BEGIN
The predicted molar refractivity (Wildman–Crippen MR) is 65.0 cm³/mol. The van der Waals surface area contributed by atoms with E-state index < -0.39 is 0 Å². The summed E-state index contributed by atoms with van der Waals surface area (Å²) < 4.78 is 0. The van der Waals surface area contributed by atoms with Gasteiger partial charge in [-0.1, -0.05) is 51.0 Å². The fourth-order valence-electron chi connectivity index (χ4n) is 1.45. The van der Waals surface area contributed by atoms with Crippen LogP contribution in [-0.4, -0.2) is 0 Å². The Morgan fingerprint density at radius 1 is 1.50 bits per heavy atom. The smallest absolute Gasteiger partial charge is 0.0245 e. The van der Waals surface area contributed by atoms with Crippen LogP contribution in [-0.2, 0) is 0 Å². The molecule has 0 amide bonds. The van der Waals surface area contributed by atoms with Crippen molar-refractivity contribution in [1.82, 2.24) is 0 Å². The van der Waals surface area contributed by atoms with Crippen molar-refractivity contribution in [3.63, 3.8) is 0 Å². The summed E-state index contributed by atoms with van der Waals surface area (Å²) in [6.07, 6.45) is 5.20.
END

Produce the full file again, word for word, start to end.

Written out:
The predicted molar refractivity (Wildman–Crippen MR) is 65.0 cm³/mol. The van der Waals surface area contributed by atoms with E-state index < -0.39 is 0 Å². The summed E-state index contributed by atoms with van der Waals surface area (Å²) < 4.78 is 0. The van der Waals surface area contributed by atoms with Gasteiger partial charge in [-0.1, -0.05) is 51.0 Å². The fourth-order valence-electron chi connectivity index (χ4n) is 1.45. The van der Waals surface area contributed by atoms with Crippen LogP contribution in [-0.4, -0.2) is 0 Å². The Morgan fingerprint density at radius 1 is 1.50 bits per heavy atom. The smallest absolute Gasteiger partial charge is 0.0245 e. The van der Waals surface area contributed by atoms with Crippen LogP contribution in [-0.2, 0) is 0 Å². The molecule has 0 amide bonds. The van der Waals surface area contributed by atoms with Crippen molar-refractivity contribution in [1.82, 2.24) is 0 Å². The van der Waals surface area contributed by atoms with Crippen molar-refractivity contribution in [3.63, 3.8) is 0 Å². The summed E-state index contributed by atoms with van der Waals surface area (Å²) in [6.07, 6.45) is 5.20.